Sitting in the suck is so important. Probably not the most eloquent term, but that’s sure what it felt like. Many nights I would literally sit on my couch and allow the waves of grief and loneliness to settle in. Grief over the loss of my marriage, the loss of my (our) future plans, the loss of my children growing up in a home with two parents. Grief over the loss of their innocence – they were so young, and they saw and heard way too much. In those moments, it would have been easier to just sit and scroll mindlessly on my phone, to drink a bunch of wine or to somehow occupy and distract myself. But… I knew I had to feel it. In order to get past it, I had to sit in the suck and feel the grief and pain, and allow processing to happen. This will not control my future, and the only way through the pain is the hard way – to feel it.
The kids and I have all benefitted enormously from counseling. EMDR therapy is incredible – I’ve been able to break through the co-dependency and see it for what it really is. I can relive the events that happened that awful spring day without the physiological symptoms welling up. The importance of a support system and the importance of therapy cannot be underscored. If you’ve been through trauma, if your kids have been through trauma – get to a good therapist. It might not be the first one you meet – my first therapist said I was “fine”… I just had “hope”, even though I told her I don’t feel “fine”. It wasn’t “fine” for someone to allow themselves to be controlled and shoulder every responsibility for the household. The second therapist agreed with me, and we delved deeper, and EMDR was a good option. It’s cliché, but truly, there is no shame in seeking help.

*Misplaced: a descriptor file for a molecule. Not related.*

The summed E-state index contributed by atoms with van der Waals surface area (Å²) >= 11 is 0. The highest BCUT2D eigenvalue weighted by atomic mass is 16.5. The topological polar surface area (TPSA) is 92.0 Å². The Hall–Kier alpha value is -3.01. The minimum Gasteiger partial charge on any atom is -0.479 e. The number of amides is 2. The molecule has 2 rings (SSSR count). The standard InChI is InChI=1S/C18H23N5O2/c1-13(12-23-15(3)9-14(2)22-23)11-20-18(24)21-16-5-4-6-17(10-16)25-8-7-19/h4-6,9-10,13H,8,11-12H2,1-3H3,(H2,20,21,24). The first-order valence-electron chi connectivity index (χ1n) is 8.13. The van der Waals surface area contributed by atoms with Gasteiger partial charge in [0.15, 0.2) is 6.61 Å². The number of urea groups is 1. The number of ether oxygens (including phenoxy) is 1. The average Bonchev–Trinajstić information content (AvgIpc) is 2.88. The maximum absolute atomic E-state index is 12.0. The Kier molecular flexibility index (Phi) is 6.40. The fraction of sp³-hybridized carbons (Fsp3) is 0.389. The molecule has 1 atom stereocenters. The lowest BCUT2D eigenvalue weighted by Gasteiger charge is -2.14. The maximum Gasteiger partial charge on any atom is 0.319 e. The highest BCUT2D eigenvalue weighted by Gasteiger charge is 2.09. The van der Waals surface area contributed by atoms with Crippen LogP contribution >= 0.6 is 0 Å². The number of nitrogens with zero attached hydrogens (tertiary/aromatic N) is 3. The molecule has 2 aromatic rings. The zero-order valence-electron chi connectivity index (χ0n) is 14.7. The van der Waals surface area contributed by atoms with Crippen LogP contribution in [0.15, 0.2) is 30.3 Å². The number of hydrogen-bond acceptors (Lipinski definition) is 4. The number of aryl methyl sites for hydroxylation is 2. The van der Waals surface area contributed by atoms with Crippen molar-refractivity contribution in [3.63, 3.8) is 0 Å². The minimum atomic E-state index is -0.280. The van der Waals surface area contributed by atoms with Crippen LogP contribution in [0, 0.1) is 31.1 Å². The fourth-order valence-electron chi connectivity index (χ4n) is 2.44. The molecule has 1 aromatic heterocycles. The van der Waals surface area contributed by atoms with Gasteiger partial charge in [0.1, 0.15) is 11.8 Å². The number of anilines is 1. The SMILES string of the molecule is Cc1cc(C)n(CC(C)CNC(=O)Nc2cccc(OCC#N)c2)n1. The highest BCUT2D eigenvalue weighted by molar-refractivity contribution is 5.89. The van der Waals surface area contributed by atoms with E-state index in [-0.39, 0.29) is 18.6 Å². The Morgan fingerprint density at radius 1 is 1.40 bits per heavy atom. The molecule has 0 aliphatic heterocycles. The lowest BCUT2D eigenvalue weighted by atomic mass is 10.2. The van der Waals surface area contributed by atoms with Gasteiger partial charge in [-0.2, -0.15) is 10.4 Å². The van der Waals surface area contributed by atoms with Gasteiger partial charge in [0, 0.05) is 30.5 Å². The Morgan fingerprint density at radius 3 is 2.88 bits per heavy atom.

The past year has been incredibly hard, but I can see light now. The kids are doing great. I love our new town and the people. The divorce and criminal cases are both resolved, the protection order case will be soon. And while I don’t know if I’ll ever be with anyone again, I’m doing my best to heal, move forward, and set a good example for my kids. We’re going to thrive… there is no other option.